Prevalence of Metabolic Syndrome and Assessment of Food·Nutrient Intakes among Adult Visitors of a Public Health Center in Korea

일부 보건소 내원자의 대사증후군 발현과 식품 및 영양소 섭취 실태

  • Jeong, Won-Hoon (Dept. of Security Sports, Wonkwang Health Science University) ;
  • Jin, Bok-Hee (Dept. of Clinical Laboratory Science, Wonkwang Health Science University) ;
  • Hwang, Eun-Hee (Dept. of Food and Nutrition, Institute for Better Living, Wonkwang University)
  • 정원훈 (원광보건대학 경호스포츠학과) ;
  • 진복희 (원광보건대학 임상병리학과) ;
  • 황은희 (원광대학교 식품영양학과/생활자원개발연구소)
  • Received : 2011.11.17
  • Accepted : 2011.12.26
  • Published : 2012.02.29


This study was performed to investigate the prevalence of metabolic syndrome (MS) and assess nutrient intake levels for the purpose of improving MS risk factors. The participants in this study were 512 adults consisting of 271 men and 241 women aged 30 and over, who visited a public health center for a medical check up. The diagnosis of MS subjects was adapted from the NCEP-ATPIII guidelines and the WHO Asia-Pacific Area criteria for obesity. The MS group was defined as subjects displaying three or more risk factors, and the non MS group was defined as those displaying two or less risk factors. A dietary survey was conducted using the 24-hour recall method. The number of subjects displaying MS syndrome factors was 158 (30.9%), broken down into, 89 men and 69 women. Regarding risk factors in the MS group, the prevalence of waist circumference was 40.5%, hypertension 34.2%, hyperglycemia 31.0%, low HDL-cholesterol 24.7%, and hypertriglycemia 19.6%. BMI, sistolic blood pressure, blood glocose, blood triglyceride, and blood HCL-cholesterol of the MS group were significantly higher compared to the non MS group. Male subjects in the MS group reported high intakes of cereals, sugar, fruits, meat and poultry, oil and fats, and beverages and total food intake was significantly higher compared to the non MS group. Women in the MS group reported high intakes of meat and poultry, milk and dairy products, beverages, and seasonings, and total food intake was higher compared to the non MS group. Dietary diversity score (DDS) was 3.82~4.04, which was not significant among the groups. In men, dietary variety score (DVS) was 16.3 in the MS group and 19.4 in the non MS group, whereas in women, the DVS was 15.2 in the non MS group and 17.0 in the MS group. In GMVDF pattern, 11111 pattern was 30.7%, followed by 01111 for men and 11101 for women. Calorie, fat, and cholesterol intakes in men as well as, calorie, fat, and folate intakes in women in the MS group were higher compared to the non MS group. Intakes of protein, P, Fe, Na, vitamin $B_1$, vitamin $B_2$, niacin, vitamin E, and Zn were higher than the KDRIs. On the other hand, intakes of Ca, K, fiber, vitamin $B_2$, and vitamin C were below the KDRIs. Intakes of lipids, animal food, Na, and cholesterol in the MS group were higher compared to the non MS group, whereas intake of dietary fiber was lower. Our results indicate that continuous, systematic nutritional education program must implemented to reduce the risk factors associated with MS.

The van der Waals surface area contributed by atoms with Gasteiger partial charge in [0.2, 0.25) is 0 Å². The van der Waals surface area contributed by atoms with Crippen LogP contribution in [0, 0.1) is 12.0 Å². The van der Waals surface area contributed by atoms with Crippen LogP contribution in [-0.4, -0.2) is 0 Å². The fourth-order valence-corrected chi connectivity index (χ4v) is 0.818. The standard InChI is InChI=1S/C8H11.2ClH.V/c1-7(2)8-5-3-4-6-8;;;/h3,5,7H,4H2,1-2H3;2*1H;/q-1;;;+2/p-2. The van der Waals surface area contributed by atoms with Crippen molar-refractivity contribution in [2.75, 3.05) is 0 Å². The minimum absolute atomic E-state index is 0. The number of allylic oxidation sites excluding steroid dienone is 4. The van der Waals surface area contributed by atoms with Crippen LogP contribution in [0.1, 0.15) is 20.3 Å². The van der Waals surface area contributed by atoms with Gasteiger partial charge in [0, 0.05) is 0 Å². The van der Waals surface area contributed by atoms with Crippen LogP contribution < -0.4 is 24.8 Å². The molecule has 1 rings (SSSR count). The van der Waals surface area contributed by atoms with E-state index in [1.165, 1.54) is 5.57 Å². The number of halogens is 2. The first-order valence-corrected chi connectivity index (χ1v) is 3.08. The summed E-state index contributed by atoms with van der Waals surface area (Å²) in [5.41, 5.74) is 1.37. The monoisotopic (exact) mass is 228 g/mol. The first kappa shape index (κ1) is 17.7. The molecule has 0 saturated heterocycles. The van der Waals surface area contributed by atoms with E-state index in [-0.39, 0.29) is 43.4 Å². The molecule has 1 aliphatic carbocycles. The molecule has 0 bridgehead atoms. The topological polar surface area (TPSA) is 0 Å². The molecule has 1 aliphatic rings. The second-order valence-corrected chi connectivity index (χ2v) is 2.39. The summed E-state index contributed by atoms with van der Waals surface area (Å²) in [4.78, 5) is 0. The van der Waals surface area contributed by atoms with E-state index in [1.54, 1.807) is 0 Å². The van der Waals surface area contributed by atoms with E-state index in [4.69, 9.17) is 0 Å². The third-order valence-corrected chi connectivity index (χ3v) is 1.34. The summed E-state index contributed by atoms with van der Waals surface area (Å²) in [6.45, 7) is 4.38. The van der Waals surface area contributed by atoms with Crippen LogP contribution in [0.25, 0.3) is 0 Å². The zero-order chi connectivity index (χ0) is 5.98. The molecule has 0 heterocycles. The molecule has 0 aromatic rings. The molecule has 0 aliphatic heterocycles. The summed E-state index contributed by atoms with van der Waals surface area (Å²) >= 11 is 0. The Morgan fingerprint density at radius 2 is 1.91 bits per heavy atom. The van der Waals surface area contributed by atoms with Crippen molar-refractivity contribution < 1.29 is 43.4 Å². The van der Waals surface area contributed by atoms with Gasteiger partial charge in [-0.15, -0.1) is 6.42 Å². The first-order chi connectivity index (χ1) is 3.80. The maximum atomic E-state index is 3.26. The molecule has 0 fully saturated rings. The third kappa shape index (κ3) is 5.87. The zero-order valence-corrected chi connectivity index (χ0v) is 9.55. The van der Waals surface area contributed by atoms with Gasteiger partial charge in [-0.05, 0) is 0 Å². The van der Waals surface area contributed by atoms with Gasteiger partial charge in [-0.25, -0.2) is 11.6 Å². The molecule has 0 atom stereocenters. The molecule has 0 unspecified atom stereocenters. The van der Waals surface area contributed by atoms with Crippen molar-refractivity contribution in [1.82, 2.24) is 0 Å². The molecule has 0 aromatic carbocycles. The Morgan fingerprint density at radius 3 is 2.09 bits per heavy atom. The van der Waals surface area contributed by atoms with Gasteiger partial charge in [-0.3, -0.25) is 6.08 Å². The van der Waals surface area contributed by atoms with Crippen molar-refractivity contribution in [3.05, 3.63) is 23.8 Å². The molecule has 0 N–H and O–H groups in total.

Supported by : 원광보건대학교


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